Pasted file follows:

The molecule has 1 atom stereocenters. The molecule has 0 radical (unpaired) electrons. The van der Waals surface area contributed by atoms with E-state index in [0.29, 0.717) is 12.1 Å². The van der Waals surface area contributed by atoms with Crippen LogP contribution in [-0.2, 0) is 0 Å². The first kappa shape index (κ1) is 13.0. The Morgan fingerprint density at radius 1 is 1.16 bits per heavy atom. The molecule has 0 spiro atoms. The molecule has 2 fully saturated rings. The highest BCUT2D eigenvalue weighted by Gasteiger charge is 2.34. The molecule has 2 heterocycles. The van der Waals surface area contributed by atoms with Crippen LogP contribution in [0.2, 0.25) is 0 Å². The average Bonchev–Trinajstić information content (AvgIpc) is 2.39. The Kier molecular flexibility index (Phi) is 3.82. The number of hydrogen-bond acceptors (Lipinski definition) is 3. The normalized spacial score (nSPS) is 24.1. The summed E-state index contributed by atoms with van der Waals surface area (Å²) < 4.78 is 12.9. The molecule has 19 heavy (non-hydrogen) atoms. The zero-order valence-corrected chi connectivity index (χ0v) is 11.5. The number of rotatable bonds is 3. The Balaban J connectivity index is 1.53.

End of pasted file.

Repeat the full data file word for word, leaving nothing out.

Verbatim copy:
The molecule has 1 atom stereocenters. The molecule has 0 radical (unpaired) electrons. The van der Waals surface area contributed by atoms with E-state index in [0.29, 0.717) is 12.1 Å². The van der Waals surface area contributed by atoms with Crippen LogP contribution in [-0.2, 0) is 0 Å². The first kappa shape index (κ1) is 13.0. The Morgan fingerprint density at radius 1 is 1.16 bits per heavy atom. The molecule has 0 spiro atoms. The molecule has 2 fully saturated rings. The highest BCUT2D eigenvalue weighted by Gasteiger charge is 2.34. The molecule has 2 heterocycles. The van der Waals surface area contributed by atoms with Crippen LogP contribution in [0.2, 0.25) is 0 Å². The average Bonchev–Trinajstić information content (AvgIpc) is 2.39. The Kier molecular flexibility index (Phi) is 3.82. The number of hydrogen-bond acceptors (Lipinski definition) is 3. The normalized spacial score (nSPS) is 24.1. The summed E-state index contributed by atoms with van der Waals surface area (Å²) < 4.78 is 12.9. The molecule has 19 heavy (non-hydrogen) atoms. The zero-order valence-corrected chi connectivity index (χ0v) is 11.5. The number of rotatable bonds is 3. The Balaban J connectivity index is 1.53.